List of Rare Diseases
1. Hutchinson-Gilford Progeria: (aka, the aging disease)
The word "Progeria" is derived of Greek origins meaning "prematurely old". The reason being, patients born with this disease have a much quicker aging process compared to those who are not. The disease is so rare that you may have heard of it and thought it was a story someone made up, the 10-year-old who looks 80 years old. But sadly, it is a real disease.
Children with Progeria usually look healthy when they are born and do not start showing signs until 1 to 2 years old. With the average life span of 13 years old, children with Progeria commonly pass away from heart disease. However, there are some cases of Progeria that survive long, with the oldest on record being 21 years old.
Signs of Progeria:
- Growth failure
- Loss of body fat and hair
- Aged-looking skin
- Stiffness of joints
- Hip dislocation
- Generalized atherosclerosis (heart disease)
- Cardiovascular (Heart) disease
For more on Progeria:
Boy with Progeria raps
2. Werner's Syndrome Progeria: (aka adult progeria)
Like the above Progeria disease, Werner's also makes the body age rapidly. The main difference between these two rare diseases are the onset age, and the overall life span. The life span of Werner's "adult" Progeria is the late teen years, with a life span into the 40's and 50's.
In 1904, the condition was identified by Otto Werner, a German scientist who observed and four siblings suffering from premature aging. The disease has been reported in 1 out of 100,000 live births, worldwide. However, the rates are higher in Japan (1 out of 20,000 to 40,000) and Sardinia (1 out of 50,000).
Since 2006, there have been 1,300 reported cases. Typically, aging occurs normal until puberty, with the average age of diagnosis being 24 years old. The youngest individual diagnosed was six years old.
3. Leigh's Disease:
An inherited disorder which attacks the central nervous system. Typically, this is diagnosed between 3 months and 2 years old with the symptoms progressing rapidly. Those with more severe cases may only live a few years, if they do not have severe cases they may live to 6 or 7 years old, and some have lived to see their mid-teens. Some of the signs include a lack of motor skills and head control. With the progression of Leigh’s disease, it can cause seizures, respiratory, and kidney problems.
"Leigh's disease can be caused by mutations in mitochondrial DNA or by deficiencies of an enzyme called pyruvate dehydrogenase." (N.I.N.D.S) The patient is commonly given Vitamin B1 or thiamine to help treat the disorder. The patient may also be requested to go on a new diet of high fats and low carbs. If lactic acidosis is a problem they may be given sodium bicarbonate or sodium citrate to manage them.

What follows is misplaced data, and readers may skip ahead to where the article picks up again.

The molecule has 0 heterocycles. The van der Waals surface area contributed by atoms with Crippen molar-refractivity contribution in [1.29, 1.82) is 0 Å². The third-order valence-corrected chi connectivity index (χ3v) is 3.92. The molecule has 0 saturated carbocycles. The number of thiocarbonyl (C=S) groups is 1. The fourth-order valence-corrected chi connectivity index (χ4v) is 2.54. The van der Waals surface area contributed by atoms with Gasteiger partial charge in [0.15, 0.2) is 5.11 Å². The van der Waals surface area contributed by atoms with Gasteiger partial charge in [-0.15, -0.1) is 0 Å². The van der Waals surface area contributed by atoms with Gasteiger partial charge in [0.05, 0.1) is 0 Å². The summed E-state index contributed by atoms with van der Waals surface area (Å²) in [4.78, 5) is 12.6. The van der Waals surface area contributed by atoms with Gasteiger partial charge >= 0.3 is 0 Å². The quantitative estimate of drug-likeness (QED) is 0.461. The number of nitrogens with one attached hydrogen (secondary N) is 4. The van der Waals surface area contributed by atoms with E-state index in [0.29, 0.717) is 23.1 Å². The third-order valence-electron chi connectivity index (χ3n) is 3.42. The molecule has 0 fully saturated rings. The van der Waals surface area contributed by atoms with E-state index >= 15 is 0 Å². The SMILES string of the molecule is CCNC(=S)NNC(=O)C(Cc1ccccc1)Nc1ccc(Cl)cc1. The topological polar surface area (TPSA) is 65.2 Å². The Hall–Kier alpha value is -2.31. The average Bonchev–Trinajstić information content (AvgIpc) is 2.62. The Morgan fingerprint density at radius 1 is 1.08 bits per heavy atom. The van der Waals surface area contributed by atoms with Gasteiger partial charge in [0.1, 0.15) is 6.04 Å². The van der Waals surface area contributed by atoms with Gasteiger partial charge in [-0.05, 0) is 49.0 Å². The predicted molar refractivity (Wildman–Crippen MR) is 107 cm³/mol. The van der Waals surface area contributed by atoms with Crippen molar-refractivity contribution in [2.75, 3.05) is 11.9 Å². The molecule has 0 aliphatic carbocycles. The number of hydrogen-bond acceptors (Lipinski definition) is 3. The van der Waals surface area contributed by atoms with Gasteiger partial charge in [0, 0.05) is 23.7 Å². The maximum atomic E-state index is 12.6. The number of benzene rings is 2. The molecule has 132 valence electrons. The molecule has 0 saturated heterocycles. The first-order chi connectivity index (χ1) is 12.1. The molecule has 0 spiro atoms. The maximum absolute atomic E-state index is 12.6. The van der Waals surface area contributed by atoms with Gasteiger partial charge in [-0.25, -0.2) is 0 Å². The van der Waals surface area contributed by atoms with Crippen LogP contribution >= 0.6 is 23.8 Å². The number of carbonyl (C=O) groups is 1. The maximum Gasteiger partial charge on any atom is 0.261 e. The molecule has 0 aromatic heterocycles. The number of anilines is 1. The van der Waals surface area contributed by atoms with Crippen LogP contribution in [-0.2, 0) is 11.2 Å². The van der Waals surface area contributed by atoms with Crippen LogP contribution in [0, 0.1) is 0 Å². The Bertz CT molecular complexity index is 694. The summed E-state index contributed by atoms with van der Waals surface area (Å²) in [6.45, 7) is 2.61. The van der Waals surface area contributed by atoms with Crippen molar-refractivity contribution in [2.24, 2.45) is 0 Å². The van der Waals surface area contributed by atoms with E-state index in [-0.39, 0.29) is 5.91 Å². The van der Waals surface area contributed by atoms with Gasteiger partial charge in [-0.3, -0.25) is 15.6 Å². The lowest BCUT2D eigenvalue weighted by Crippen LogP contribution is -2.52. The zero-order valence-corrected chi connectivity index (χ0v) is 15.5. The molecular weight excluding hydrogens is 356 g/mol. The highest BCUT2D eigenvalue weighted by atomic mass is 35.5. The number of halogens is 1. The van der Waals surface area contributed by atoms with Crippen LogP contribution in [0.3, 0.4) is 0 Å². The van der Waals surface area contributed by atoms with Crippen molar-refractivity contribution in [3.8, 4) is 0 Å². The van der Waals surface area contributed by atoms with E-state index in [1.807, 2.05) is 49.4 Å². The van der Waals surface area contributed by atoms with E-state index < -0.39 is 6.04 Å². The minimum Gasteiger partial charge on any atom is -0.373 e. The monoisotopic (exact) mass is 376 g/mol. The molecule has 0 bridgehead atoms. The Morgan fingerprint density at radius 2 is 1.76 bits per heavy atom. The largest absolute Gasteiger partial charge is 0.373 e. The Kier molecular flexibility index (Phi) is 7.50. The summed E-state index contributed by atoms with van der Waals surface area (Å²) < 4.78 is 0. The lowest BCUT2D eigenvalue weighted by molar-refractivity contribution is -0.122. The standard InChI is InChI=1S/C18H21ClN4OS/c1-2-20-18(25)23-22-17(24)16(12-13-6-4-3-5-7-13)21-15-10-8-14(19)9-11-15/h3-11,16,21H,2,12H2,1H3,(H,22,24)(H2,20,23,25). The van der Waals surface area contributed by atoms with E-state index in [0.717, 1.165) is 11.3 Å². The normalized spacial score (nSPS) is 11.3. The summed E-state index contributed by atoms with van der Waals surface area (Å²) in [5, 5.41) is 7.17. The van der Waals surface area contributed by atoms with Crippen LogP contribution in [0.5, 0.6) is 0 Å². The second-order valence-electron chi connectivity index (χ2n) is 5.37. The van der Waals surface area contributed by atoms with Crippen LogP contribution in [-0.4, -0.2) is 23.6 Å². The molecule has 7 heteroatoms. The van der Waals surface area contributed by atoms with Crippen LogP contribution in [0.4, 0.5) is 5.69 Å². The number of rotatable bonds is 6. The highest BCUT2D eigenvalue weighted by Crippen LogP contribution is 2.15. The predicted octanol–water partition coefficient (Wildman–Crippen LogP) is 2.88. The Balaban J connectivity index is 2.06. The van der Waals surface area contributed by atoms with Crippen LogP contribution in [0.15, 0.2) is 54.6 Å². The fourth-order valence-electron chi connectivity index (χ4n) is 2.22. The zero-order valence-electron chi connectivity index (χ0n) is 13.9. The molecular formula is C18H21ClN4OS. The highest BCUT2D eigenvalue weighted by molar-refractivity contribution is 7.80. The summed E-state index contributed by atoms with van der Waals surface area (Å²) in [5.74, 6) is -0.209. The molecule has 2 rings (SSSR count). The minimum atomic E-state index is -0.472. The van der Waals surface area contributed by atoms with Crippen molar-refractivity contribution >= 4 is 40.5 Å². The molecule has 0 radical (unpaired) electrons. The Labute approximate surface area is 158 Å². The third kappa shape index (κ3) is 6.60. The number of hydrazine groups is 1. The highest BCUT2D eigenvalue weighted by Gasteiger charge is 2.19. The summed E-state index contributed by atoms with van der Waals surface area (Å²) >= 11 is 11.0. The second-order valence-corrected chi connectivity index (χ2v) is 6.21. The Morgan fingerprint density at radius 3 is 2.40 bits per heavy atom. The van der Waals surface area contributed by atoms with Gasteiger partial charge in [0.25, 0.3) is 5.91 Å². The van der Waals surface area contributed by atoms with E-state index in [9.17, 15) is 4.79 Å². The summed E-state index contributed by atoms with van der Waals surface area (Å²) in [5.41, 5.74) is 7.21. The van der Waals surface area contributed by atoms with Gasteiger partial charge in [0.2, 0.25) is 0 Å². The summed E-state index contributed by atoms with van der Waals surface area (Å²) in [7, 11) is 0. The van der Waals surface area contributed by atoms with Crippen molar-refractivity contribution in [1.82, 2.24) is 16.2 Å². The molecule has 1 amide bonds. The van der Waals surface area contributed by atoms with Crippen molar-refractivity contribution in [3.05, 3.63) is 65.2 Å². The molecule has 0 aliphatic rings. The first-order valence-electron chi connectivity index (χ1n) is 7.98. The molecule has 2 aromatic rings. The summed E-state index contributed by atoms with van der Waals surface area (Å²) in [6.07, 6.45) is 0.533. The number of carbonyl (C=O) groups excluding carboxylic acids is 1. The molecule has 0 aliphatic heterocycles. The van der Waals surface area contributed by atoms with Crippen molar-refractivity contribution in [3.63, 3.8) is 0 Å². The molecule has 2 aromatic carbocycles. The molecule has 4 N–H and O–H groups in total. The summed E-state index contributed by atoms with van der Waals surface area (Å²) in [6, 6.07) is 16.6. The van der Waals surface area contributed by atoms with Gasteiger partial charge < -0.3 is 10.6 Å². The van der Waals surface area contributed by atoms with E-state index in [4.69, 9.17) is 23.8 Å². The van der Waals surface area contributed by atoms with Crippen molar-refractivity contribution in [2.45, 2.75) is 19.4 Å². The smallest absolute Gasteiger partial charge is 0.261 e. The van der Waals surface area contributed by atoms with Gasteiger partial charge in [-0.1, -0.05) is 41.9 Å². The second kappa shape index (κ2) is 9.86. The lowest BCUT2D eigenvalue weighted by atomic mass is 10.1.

For more reading on Leigh's Disease and Mitochondrial diseases:
Cushing’s is a hormonal disorder caused from the body's tissues being exposed to high levels of hormone cortisol for a prolonged period. Cushing’s can be caused by taking glucocorticoids (steroid hormones) as they are made similar to the natural cortisol the body produces like prednisone. Some people get Cushing's syndrome due to their bodies creating more cortisol than normal. Usually, this follows a precise path or chain of events:
Some signs and symptoms
- A majority of people with Cushing’s have upper body obesity (rounded face, increased fat of the neck, with slender arms and legs)
- Signs of the skin include bruising easy, heal slowly and poorly, purple or pink stretch marks around the abdomen, thighs, buttocks, arms, and breasts.
- Females with Cushing’s may have excess hair growth in certain places such as face, neck, chest, abdomen, and thighs. Men may have little or no desire for sex and may have erectile dysfunction.
Some other common symptoms are:
- Severe fatigue
- Weak muscles
- High blood pressure
- Increased thirst and urination
In addition to humans, other species are able to fall victim to Cushing's disease as well. For example, did you realize that your pet even has a chance of contracting the disease as well? Yep, if your dog is producing too much glucocorticoid because of an issue within the adrenal gland or pituitary gland, it may have Cushing's too.
For more on Cushing’s disease: